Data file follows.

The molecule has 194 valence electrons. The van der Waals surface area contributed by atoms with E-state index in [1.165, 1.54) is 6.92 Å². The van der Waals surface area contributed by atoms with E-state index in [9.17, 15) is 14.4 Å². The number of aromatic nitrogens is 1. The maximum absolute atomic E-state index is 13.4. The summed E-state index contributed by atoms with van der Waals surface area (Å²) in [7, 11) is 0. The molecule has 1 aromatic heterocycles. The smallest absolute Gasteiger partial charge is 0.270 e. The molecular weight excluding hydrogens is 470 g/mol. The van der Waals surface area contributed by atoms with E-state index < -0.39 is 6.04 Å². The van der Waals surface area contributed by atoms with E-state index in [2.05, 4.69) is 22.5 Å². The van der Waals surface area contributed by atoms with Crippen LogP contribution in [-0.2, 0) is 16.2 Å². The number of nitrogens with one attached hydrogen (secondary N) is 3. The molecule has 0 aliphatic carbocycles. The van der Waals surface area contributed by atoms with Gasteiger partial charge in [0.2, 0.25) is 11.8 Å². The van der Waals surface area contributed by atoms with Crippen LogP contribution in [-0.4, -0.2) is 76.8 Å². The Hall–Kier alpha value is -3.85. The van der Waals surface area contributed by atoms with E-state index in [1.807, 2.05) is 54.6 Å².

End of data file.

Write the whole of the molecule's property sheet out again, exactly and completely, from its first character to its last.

The molecule has 194 valence electrons. The van der Waals surface area contributed by atoms with E-state index in [1.165, 1.54) is 6.92 Å². The van der Waals surface area contributed by atoms with E-state index in [9.17, 15) is 14.4 Å². The number of aromatic nitrogens is 1. The maximum absolute atomic E-state index is 13.4. The summed E-state index contributed by atoms with van der Waals surface area (Å²) in [7, 11) is 0. The molecule has 1 aromatic heterocycles. The smallest absolute Gasteiger partial charge is 0.270 e. The molecular weight excluding hydrogens is 470 g/mol. The van der Waals surface area contributed by atoms with E-state index < -0.39 is 6.04 Å². The van der Waals surface area contributed by atoms with E-state index in [2.05, 4.69) is 22.5 Å². The van der Waals surface area contributed by atoms with Crippen LogP contribution in [-0.2, 0) is 16.2 Å². The number of nitrogens with one attached hydrogen (secondary N) is 3. The molecule has 0 aliphatic carbocycles. The van der Waals surface area contributed by atoms with Gasteiger partial charge in [0.2, 0.25) is 11.8 Å². The van der Waals surface area contributed by atoms with Crippen LogP contribution in [-0.4, -0.2) is 76.8 Å². The Hall–Kier alpha value is -3.85. The van der Waals surface area contributed by atoms with E-state index in [1.807, 2.05) is 54.6 Å².